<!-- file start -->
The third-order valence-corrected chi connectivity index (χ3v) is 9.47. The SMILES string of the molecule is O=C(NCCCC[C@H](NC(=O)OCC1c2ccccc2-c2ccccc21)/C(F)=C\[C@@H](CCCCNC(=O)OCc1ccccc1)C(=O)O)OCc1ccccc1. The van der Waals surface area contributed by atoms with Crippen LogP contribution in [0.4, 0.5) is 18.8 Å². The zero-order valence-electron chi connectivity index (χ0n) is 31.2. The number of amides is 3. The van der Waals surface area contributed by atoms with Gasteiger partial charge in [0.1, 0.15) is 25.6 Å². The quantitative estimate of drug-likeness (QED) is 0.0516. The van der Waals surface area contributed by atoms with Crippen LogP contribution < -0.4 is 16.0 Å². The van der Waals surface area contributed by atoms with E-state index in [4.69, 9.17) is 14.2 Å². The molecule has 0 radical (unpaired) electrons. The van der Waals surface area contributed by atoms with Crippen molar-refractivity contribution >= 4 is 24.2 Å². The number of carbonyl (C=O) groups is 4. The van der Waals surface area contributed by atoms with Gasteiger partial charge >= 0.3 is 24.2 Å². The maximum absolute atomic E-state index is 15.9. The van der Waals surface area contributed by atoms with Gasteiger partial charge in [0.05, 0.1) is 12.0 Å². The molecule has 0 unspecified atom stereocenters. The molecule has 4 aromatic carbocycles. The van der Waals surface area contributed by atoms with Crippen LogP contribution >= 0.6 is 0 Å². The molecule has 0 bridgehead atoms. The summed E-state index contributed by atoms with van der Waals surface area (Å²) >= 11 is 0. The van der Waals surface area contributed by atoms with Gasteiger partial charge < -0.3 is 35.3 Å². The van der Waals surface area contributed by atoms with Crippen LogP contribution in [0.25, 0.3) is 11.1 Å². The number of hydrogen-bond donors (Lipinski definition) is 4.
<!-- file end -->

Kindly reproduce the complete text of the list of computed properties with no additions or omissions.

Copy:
The third-order valence-corrected chi connectivity index (χ3v) is 9.47. The SMILES string of the molecule is O=C(NCCCC[C@H](NC(=O)OCC1c2ccccc2-c2ccccc21)/C(F)=C\[C@@H](CCCCNC(=O)OCc1ccccc1)C(=O)O)OCc1ccccc1. The van der Waals surface area contributed by atoms with Crippen LogP contribution in [0.4, 0.5) is 18.8 Å². The zero-order valence-electron chi connectivity index (χ0n) is 31.2. The number of amides is 3. The van der Waals surface area contributed by atoms with Gasteiger partial charge in [0.1, 0.15) is 25.6 Å². The quantitative estimate of drug-likeness (QED) is 0.0516. The van der Waals surface area contributed by atoms with Crippen LogP contribution < -0.4 is 16.0 Å². The van der Waals surface area contributed by atoms with E-state index in [4.69, 9.17) is 14.2 Å². The molecule has 0 radical (unpaired) electrons. The van der Waals surface area contributed by atoms with Crippen molar-refractivity contribution >= 4 is 24.2 Å². The number of carbonyl (C=O) groups is 4. The van der Waals surface area contributed by atoms with Gasteiger partial charge >= 0.3 is 24.2 Å². The maximum absolute atomic E-state index is 15.9. The van der Waals surface area contributed by atoms with Gasteiger partial charge in [0.05, 0.1) is 12.0 Å². The molecule has 0 unspecified atom stereocenters. The molecule has 4 aromatic carbocycles. The van der Waals surface area contributed by atoms with Crippen LogP contribution >= 0.6 is 0 Å². The molecule has 0 bridgehead atoms. The summed E-state index contributed by atoms with van der Waals surface area (Å²) >= 11 is 0. The van der Waals surface area contributed by atoms with Gasteiger partial charge < -0.3 is 35.3 Å². The van der Waals surface area contributed by atoms with Crippen LogP contribution in [0.25, 0.3) is 11.1 Å². The number of hydrogen-bond donors (Lipinski definition) is 4.